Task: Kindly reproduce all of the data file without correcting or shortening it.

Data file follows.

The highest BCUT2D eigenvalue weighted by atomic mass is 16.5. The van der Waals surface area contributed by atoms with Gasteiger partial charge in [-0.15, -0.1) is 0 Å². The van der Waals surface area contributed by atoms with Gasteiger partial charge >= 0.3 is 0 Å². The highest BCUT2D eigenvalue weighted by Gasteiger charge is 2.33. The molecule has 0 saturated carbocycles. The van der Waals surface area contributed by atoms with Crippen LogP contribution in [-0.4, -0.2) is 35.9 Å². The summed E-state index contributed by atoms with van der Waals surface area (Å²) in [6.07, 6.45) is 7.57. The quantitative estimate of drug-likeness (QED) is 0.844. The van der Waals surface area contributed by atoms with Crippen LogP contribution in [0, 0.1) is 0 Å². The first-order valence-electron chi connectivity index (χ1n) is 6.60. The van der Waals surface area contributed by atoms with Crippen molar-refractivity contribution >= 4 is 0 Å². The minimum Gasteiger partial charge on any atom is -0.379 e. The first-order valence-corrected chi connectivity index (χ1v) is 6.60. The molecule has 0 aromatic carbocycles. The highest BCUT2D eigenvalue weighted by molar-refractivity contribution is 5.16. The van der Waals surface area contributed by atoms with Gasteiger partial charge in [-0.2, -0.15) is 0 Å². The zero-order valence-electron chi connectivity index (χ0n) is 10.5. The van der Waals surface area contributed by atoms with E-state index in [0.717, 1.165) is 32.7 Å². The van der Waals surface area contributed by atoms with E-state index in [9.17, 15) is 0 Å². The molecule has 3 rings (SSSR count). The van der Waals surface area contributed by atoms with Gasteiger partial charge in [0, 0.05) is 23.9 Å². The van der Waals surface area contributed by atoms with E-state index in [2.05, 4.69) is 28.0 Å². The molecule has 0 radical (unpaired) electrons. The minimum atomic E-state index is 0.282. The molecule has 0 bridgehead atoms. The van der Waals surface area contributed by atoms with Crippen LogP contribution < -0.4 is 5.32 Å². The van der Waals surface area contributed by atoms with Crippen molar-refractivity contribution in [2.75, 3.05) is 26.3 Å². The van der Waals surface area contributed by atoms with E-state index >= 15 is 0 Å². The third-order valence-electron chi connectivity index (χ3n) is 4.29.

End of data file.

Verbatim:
The highest BCUT2D eigenvalue weighted by atomic mass is 16.5. The van der Waals surface area contributed by atoms with Gasteiger partial charge in [-0.15, -0.1) is 0 Å². The van der Waals surface area contributed by atoms with Gasteiger partial charge >= 0.3 is 0 Å². The highest BCUT2D eigenvalue weighted by Gasteiger charge is 2.33. The molecule has 0 saturated carbocycles. The van der Waals surface area contributed by atoms with Crippen LogP contribution in [-0.4, -0.2) is 35.9 Å². The summed E-state index contributed by atoms with van der Waals surface area (Å²) in [6.07, 6.45) is 7.57. The quantitative estimate of drug-likeness (QED) is 0.844. The van der Waals surface area contributed by atoms with Crippen LogP contribution in [0, 0.1) is 0 Å². The first-order valence-electron chi connectivity index (χ1n) is 6.60. The van der Waals surface area contributed by atoms with Crippen molar-refractivity contribution >= 4 is 0 Å². The minimum Gasteiger partial charge on any atom is -0.379 e. The first-order valence-corrected chi connectivity index (χ1v) is 6.60. The molecule has 0 aromatic carbocycles. The highest BCUT2D eigenvalue weighted by molar-refractivity contribution is 5.16. The van der Waals surface area contributed by atoms with Gasteiger partial charge in [-0.2, -0.15) is 0 Å². The zero-order valence-electron chi connectivity index (χ0n) is 10.5. The van der Waals surface area contributed by atoms with E-state index in [0.717, 1.165) is 32.7 Å². The van der Waals surface area contributed by atoms with E-state index in [9.17, 15) is 0 Å². The molecule has 3 rings (SSSR count). The van der Waals surface area contributed by atoms with Gasteiger partial charge in [0, 0.05) is 23.9 Å². The van der Waals surface area contributed by atoms with E-state index in [2.05, 4.69) is 28.0 Å². The molecule has 0 radical (unpaired) electrons. The minimum atomic E-state index is 0.282. The molecule has 0 bridgehead atoms. The van der Waals surface area contributed by atoms with Crippen LogP contribution < -0.4 is 5.32 Å². The van der Waals surface area contributed by atoms with Crippen molar-refractivity contribution in [2.75, 3.05) is 26.3 Å². The van der Waals surface area contributed by atoms with E-state index >= 15 is 0 Å². The third-order valence-electron chi connectivity index (χ3n) is 4.29.